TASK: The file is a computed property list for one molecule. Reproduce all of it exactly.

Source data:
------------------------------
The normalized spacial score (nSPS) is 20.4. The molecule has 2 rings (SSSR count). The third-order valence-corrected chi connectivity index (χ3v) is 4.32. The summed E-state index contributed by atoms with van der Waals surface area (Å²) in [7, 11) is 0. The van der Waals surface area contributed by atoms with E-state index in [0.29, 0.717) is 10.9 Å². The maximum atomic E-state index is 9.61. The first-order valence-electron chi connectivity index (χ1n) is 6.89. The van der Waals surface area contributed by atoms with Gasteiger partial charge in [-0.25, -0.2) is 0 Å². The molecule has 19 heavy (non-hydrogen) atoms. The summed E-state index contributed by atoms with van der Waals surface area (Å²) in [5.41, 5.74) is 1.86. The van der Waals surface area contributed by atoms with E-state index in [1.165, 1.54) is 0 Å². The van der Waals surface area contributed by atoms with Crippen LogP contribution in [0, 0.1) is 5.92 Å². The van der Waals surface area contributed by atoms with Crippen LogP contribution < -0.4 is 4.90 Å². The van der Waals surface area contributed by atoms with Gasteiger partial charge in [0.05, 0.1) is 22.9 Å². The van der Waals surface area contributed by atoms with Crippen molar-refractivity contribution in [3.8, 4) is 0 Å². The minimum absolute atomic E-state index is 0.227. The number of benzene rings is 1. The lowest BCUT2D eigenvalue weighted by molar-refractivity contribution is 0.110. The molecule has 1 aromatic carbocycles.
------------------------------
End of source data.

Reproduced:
The normalized spacial score (nSPS) is 20.4. The molecule has 2 rings (SSSR count). The third-order valence-corrected chi connectivity index (χ3v) is 4.32. The summed E-state index contributed by atoms with van der Waals surface area (Å²) in [7, 11) is 0. The van der Waals surface area contributed by atoms with E-state index in [0.29, 0.717) is 10.9 Å². The maximum atomic E-state index is 9.61. The first-order valence-electron chi connectivity index (χ1n) is 6.89. The van der Waals surface area contributed by atoms with Gasteiger partial charge in [-0.25, -0.2) is 0 Å². The molecule has 19 heavy (non-hydrogen) atoms. The summed E-state index contributed by atoms with van der Waals surface area (Å²) in [5.41, 5.74) is 1.86. The van der Waals surface area contributed by atoms with E-state index in [1.165, 1.54) is 0 Å². The van der Waals surface area contributed by atoms with Crippen LogP contribution in [0, 0.1) is 5.92 Å². The van der Waals surface area contributed by atoms with Crippen LogP contribution < -0.4 is 4.90 Å². The van der Waals surface area contributed by atoms with Gasteiger partial charge in [0.05, 0.1) is 22.9 Å². The van der Waals surface area contributed by atoms with Crippen molar-refractivity contribution in [3.8, 4) is 0 Å². The minimum absolute atomic E-state index is 0.227. The number of benzene rings is 1. The lowest BCUT2D eigenvalue weighted by molar-refractivity contribution is 0.110. The molecule has 1 aromatic carbocycles.